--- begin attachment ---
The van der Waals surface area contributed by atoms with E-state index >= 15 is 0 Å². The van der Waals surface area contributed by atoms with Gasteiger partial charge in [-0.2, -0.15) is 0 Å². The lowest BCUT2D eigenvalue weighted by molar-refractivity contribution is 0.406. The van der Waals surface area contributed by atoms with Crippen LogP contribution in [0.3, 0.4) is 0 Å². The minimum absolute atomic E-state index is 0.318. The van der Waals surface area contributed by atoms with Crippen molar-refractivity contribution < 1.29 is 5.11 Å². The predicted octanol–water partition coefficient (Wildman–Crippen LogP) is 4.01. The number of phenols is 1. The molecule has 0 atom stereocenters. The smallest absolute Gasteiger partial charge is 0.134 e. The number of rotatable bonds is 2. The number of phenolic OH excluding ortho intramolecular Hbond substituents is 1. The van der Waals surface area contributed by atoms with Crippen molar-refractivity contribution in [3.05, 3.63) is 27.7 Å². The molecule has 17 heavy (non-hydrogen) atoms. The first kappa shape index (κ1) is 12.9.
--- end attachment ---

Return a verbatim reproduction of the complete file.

The van der Waals surface area contributed by atoms with E-state index >= 15 is 0 Å². The van der Waals surface area contributed by atoms with Gasteiger partial charge in [-0.2, -0.15) is 0 Å². The lowest BCUT2D eigenvalue weighted by molar-refractivity contribution is 0.406. The van der Waals surface area contributed by atoms with Crippen LogP contribution in [0.3, 0.4) is 0 Å². The minimum absolute atomic E-state index is 0.318. The van der Waals surface area contributed by atoms with Crippen molar-refractivity contribution < 1.29 is 5.11 Å². The predicted octanol–water partition coefficient (Wildman–Crippen LogP) is 4.01. The number of phenols is 1. The molecule has 0 atom stereocenters. The smallest absolute Gasteiger partial charge is 0.134 e. The number of rotatable bonds is 2. The number of phenolic OH excluding ortho intramolecular Hbond substituents is 1. The van der Waals surface area contributed by atoms with Crippen molar-refractivity contribution in [3.05, 3.63) is 27.7 Å². The molecule has 17 heavy (non-hydrogen) atoms. The first kappa shape index (κ1) is 12.9.